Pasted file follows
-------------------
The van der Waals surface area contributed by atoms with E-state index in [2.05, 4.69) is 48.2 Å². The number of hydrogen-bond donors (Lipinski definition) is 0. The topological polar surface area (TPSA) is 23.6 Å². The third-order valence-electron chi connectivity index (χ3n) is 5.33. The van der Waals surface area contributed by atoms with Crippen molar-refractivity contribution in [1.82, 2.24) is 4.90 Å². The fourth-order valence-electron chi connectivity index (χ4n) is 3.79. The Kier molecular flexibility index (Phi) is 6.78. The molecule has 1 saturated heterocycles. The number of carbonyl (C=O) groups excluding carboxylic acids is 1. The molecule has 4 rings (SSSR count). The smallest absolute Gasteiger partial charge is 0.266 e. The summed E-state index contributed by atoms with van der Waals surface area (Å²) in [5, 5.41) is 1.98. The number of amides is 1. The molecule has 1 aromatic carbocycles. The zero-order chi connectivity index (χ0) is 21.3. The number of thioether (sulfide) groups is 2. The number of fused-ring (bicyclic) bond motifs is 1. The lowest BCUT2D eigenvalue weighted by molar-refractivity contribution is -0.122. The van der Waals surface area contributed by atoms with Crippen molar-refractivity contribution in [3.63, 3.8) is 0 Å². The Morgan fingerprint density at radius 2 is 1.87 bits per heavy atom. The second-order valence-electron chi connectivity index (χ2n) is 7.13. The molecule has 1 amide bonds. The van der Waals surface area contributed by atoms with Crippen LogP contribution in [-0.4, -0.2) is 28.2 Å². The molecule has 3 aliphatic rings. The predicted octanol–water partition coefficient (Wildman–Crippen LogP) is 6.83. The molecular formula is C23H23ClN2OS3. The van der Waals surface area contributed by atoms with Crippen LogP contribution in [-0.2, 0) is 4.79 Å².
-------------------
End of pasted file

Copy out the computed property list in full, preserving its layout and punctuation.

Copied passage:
The van der Waals surface area contributed by atoms with E-state index in [2.05, 4.69) is 48.2 Å². The number of hydrogen-bond donors (Lipinski definition) is 0. The topological polar surface area (TPSA) is 23.6 Å². The third-order valence-electron chi connectivity index (χ3n) is 5.33. The van der Waals surface area contributed by atoms with Crippen molar-refractivity contribution in [1.82, 2.24) is 4.90 Å². The fourth-order valence-electron chi connectivity index (χ4n) is 3.79. The Kier molecular flexibility index (Phi) is 6.78. The molecule has 1 saturated heterocycles. The number of carbonyl (C=O) groups excluding carboxylic acids is 1. The molecule has 4 rings (SSSR count). The smallest absolute Gasteiger partial charge is 0.266 e. The summed E-state index contributed by atoms with van der Waals surface area (Å²) in [5, 5.41) is 1.98. The number of amides is 1. The molecule has 1 aromatic carbocycles. The zero-order chi connectivity index (χ0) is 21.3. The number of thioether (sulfide) groups is 2. The number of fused-ring (bicyclic) bond motifs is 1. The lowest BCUT2D eigenvalue weighted by molar-refractivity contribution is -0.122. The van der Waals surface area contributed by atoms with Crippen molar-refractivity contribution in [3.63, 3.8) is 0 Å². The Morgan fingerprint density at radius 2 is 1.87 bits per heavy atom. The second-order valence-electron chi connectivity index (χ2n) is 7.13. The molecule has 1 amide bonds. The van der Waals surface area contributed by atoms with Crippen LogP contribution in [-0.4, -0.2) is 28.2 Å². The molecule has 3 aliphatic rings. The predicted octanol–water partition coefficient (Wildman–Crippen LogP) is 6.83. The molecular formula is C23H23ClN2OS3. The van der Waals surface area contributed by atoms with Crippen LogP contribution in [-0.2, 0) is 4.79 Å².